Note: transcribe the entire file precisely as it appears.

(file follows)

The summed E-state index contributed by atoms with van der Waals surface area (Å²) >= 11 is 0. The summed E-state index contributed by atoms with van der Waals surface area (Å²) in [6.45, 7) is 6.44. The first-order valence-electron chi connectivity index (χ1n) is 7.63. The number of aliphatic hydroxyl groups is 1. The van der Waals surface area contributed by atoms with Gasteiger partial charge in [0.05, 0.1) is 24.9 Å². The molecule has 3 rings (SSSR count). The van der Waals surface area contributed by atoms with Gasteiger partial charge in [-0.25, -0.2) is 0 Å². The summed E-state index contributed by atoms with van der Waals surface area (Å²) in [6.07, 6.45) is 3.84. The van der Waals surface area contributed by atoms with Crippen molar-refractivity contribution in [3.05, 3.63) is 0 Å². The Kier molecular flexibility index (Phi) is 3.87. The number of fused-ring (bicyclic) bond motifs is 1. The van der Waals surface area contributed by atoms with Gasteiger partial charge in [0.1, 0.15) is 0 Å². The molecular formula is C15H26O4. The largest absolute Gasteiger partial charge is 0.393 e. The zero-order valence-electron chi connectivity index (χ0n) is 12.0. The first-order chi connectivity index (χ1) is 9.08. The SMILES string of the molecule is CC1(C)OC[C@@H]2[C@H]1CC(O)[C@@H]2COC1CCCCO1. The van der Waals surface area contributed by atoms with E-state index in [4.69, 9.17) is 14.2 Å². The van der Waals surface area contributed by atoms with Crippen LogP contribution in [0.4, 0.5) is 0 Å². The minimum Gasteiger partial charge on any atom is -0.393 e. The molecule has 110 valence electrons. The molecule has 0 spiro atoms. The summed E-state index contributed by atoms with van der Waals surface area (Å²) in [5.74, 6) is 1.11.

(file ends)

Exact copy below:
The summed E-state index contributed by atoms with van der Waals surface area (Å²) >= 11 is 0. The summed E-state index contributed by atoms with van der Waals surface area (Å²) in [6.45, 7) is 6.44. The first-order valence-electron chi connectivity index (χ1n) is 7.63. The number of aliphatic hydroxyl groups is 1. The van der Waals surface area contributed by atoms with Gasteiger partial charge in [0.05, 0.1) is 24.9 Å². The molecule has 3 rings (SSSR count). The van der Waals surface area contributed by atoms with Gasteiger partial charge in [-0.25, -0.2) is 0 Å². The summed E-state index contributed by atoms with van der Waals surface area (Å²) in [6.07, 6.45) is 3.84. The van der Waals surface area contributed by atoms with Crippen molar-refractivity contribution in [3.05, 3.63) is 0 Å². The Kier molecular flexibility index (Phi) is 3.87. The number of fused-ring (bicyclic) bond motifs is 1. The van der Waals surface area contributed by atoms with Gasteiger partial charge in [0.1, 0.15) is 0 Å². The molecular formula is C15H26O4. The largest absolute Gasteiger partial charge is 0.393 e. The zero-order valence-electron chi connectivity index (χ0n) is 12.0. The first-order chi connectivity index (χ1) is 9.08. The SMILES string of the molecule is CC1(C)OC[C@@H]2[C@H]1CC(O)[C@@H]2COC1CCCCO1. The van der Waals surface area contributed by atoms with E-state index in [4.69, 9.17) is 14.2 Å². The van der Waals surface area contributed by atoms with Crippen LogP contribution in [0.4, 0.5) is 0 Å². The minimum Gasteiger partial charge on any atom is -0.393 e. The molecule has 110 valence electrons. The molecule has 0 spiro atoms. The summed E-state index contributed by atoms with van der Waals surface area (Å²) in [5.74, 6) is 1.11.